How PPP Forgiveness Has Changed

Understanding the Changes Surrounding PPP Loan Forgiveness

On June 5, 2020, President Trump signed the Paycheck Protection Program Flexibility Act of 2020 into law. This legislation amends the CARES Act in a number of ways, but among its most crucial components is the easing of requirements and restrictions surrounding Paycheck Protection Program (PPP) loans.

The CARES Act initially established a $349 billion fund for PPP, with loans overseen by the Small Business Administration (SBA). The program was infused with an additional $320 billion in April and, as of May 30, 2020, funds for loans are still available. The deadline for new PPP loans remains June 30, 2020. The goal was to help small businesses survive the economic hardships related to COVID19, with incentives of loan forgiveness should a certain amount of funding be devoted to maintaining payroll and restoring employment to pre-pandemic levels.

Many have been critical of the arguable impracticality of the regulations prior to this new legislation. If you own a small business and took out a PPP loan or are considering doing so before the June 30 deadline, it is essential you understand the changes in rules governing these funds, particularly those impacting the PPP forgiveness application.

We at the SIMPLYLEGAL team have reviewed the PPP Flexibility Act of 2020 and have identified the most pertinent factors that could affect your business’s application for loan forgiveness.

Flexibility in Eligibility Period

Originally, PPP borrowers were limited to an 8-week eligibility period for loan forgiveness. Existing PPP borrowers now can choose to either keep the 8-week period or extend to a 24-week period. New PPP borrowers will automatically have 24 weeks, though the eligibility period cannot extend past December 31, 2020. This change gives borrowers more time to restore their workforces and wages to pre-COVID levels and thereby achieve loan forgiveness conditions.

Extensions on Repayment Deadlines

If only partial loan forgiveness can be achieved, new borrowers will now have 5 years to repay. PPP loans taken out before the new legislation must be repaid in 2 years, but they are also now eligible to be extended for up to 5 years if the borrower and lender mutually agree. In either scenario, the interest rate remains locked at 1%.

Relaxed Payroll Requirements

Previously, a borrower had to apply 75% of the PPE loan to maintaining payroll to qualify for loan forgiveness. This requirement has been relaxed to 60%.

There has been some confusion over whether or not this change includes making the 60% threshold a “cliff,” as vague legislative language led some legal interpreters to believe a borrower would not be eligible for even partial forgiveness should they not apply that amount or more to payroll expenditures. However, the United States Treasury and SBA have clarified that the 60% minimum is not a cliff. This means you are still eligible for partial loan forgiveness if you devote less than 60% to payroll costs.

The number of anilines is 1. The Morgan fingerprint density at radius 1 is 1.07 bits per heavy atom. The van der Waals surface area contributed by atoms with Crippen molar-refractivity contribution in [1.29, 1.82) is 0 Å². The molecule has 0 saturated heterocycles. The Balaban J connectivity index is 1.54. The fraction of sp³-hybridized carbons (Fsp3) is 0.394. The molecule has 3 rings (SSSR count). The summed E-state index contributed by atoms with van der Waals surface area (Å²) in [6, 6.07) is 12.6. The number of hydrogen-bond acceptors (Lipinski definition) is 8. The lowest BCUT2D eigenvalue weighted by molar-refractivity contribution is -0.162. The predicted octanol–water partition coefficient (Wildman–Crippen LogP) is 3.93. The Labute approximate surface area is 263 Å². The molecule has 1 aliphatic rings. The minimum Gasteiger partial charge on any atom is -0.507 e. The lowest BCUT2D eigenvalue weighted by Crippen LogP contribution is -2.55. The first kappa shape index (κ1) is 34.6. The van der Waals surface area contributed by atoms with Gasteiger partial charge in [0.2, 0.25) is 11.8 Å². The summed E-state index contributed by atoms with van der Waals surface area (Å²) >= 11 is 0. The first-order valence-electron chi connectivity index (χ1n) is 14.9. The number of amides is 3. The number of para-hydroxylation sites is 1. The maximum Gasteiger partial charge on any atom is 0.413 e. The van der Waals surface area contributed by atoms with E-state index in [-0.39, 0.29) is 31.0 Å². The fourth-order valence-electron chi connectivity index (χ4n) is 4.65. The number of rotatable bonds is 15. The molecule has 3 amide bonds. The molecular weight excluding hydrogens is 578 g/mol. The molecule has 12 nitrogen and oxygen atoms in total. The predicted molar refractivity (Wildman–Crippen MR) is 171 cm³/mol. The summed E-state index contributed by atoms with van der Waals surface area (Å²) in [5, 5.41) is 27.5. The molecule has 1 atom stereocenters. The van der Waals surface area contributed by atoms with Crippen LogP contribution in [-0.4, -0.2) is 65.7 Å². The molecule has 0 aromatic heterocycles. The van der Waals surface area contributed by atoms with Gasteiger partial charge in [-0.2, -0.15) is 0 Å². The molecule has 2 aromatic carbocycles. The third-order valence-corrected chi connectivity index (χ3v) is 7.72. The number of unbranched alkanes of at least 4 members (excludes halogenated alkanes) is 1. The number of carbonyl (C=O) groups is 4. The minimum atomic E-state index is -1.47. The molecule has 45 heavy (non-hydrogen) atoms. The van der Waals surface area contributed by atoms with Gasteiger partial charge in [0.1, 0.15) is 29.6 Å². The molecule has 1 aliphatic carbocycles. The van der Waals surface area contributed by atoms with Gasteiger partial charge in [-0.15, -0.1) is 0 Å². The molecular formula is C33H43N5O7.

Additional Time to Remit Payroll Taxes

The CARES Act did not initially allow any delay in making payroll tax payments if the borrower’s PPP loans were forgiven. The new legislation eliminates this condition, allowing borrowers to both pursue loan forgiveness as well as postpone the employer’s share of payroll taxes.

If this option is utilized, deferred payroll taxes are split into two repayable installments. The first half is due by December 31, 2021, with the second half due by December 31, 2022. It is presently unclear if there will be any recourse for those with forgiven PPP loans that have already paid payroll taxes.

Bonuses & Hazard Pay Are Eligible

It was initially unclear if excess employee cash compensation was considered forgivable as part of the PPP loan program. The SBA has clarified that this type of compensation, which includes bonuses and hazard pay, indeed qualifies for forgiveness, so long as an employee’s total compensation does not exceed $100,000 annually.

Audits Are Possible

The Loan Forgiveness Application Form alluded to the need to retain documentation in the event of an audit. Language in an Interim Final Rule published on May 22, 2020 cements this requirement, clarifying borrowers should retain all documentation relating to their use of PPP loans for 6 years following the full repayment or forgiveness of the loan’s balance. The borrower must provide any relevant documentation to the SBA if requested in this 6-year period.

Questions About PPP Loan Forgiveness?

The rules surrounding PPP loan forgiveness have proven fluid and continue to change as the COVID19 pandemic evolves. We at SIMPLYLEGAL work to emphasize our clients’ best interests, and we are ready to help guide you through the PPP loan forgiveness application.

If you have questions about your existing PPP loan or are considering applying before the June 30, 2020 deadline, call (305) 676-9328 or contact us online today. We offer complimentary consultations in exchange for a donation to The Muscular Dystrophy Association (MDA) or any charitable organization of your preference.

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